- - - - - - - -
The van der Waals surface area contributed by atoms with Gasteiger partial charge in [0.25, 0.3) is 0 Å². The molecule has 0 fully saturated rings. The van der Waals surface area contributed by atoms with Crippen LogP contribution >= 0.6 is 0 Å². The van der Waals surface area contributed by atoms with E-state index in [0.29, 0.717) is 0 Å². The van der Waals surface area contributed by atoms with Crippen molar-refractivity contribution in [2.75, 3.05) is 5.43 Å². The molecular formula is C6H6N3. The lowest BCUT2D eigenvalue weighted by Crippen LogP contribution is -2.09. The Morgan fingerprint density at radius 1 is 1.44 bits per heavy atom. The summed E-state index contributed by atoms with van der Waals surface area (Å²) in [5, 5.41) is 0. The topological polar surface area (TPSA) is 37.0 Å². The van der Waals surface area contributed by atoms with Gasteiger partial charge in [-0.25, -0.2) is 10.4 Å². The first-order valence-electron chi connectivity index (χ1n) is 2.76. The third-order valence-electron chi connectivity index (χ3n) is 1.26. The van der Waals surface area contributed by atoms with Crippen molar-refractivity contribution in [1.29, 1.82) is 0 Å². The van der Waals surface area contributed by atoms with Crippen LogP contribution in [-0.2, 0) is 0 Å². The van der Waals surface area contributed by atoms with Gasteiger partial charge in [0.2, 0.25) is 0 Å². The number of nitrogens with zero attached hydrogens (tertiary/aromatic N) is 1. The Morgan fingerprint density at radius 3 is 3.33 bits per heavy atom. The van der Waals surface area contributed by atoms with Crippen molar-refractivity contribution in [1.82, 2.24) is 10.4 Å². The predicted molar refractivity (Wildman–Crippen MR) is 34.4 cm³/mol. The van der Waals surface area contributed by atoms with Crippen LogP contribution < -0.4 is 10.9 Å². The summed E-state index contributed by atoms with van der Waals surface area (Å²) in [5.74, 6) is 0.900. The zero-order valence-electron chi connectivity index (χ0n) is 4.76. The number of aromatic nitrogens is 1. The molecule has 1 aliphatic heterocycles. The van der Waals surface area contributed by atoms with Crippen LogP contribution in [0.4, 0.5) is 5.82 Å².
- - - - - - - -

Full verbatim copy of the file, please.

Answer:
The van der Waals surface area contributed by atoms with Gasteiger partial charge in [0.25, 0.3) is 0 Å². The molecule has 0 fully saturated rings. The van der Waals surface area contributed by atoms with Crippen LogP contribution >= 0.6 is 0 Å². The van der Waals surface area contributed by atoms with E-state index in [0.29, 0.717) is 0 Å². The van der Waals surface area contributed by atoms with Crippen molar-refractivity contribution in [2.75, 3.05) is 5.43 Å². The molecular formula is C6H6N3. The lowest BCUT2D eigenvalue weighted by Crippen LogP contribution is -2.09. The Morgan fingerprint density at radius 1 is 1.44 bits per heavy atom. The summed E-state index contributed by atoms with van der Waals surface area (Å²) in [5, 5.41) is 0. The topological polar surface area (TPSA) is 37.0 Å². The van der Waals surface area contributed by atoms with Gasteiger partial charge in [-0.25, -0.2) is 10.4 Å². The first-order valence-electron chi connectivity index (χ1n) is 2.76. The third-order valence-electron chi connectivity index (χ3n) is 1.26. The van der Waals surface area contributed by atoms with Crippen molar-refractivity contribution in [1.29, 1.82) is 0 Å². The van der Waals surface area contributed by atoms with Crippen LogP contribution in [-0.2, 0) is 0 Å². The van der Waals surface area contributed by atoms with Gasteiger partial charge in [0.2, 0.25) is 0 Å². The number of nitrogens with zero attached hydrogens (tertiary/aromatic N) is 1. The Morgan fingerprint density at radius 3 is 3.33 bits per heavy atom. The van der Waals surface area contributed by atoms with Crippen molar-refractivity contribution in [1.82, 2.24) is 10.4 Å². The predicted molar refractivity (Wildman–Crippen MR) is 34.4 cm³/mol. The van der Waals surface area contributed by atoms with Crippen LogP contribution < -0.4 is 10.9 Å². The summed E-state index contributed by atoms with van der Waals surface area (Å²) in [5.74, 6) is 0.900. The zero-order valence-electron chi connectivity index (χ0n) is 4.76. The number of aromatic nitrogens is 1. The molecule has 1 aliphatic heterocycles. The van der Waals surface area contributed by atoms with Crippen LogP contribution in [0.4, 0.5) is 5.82 Å².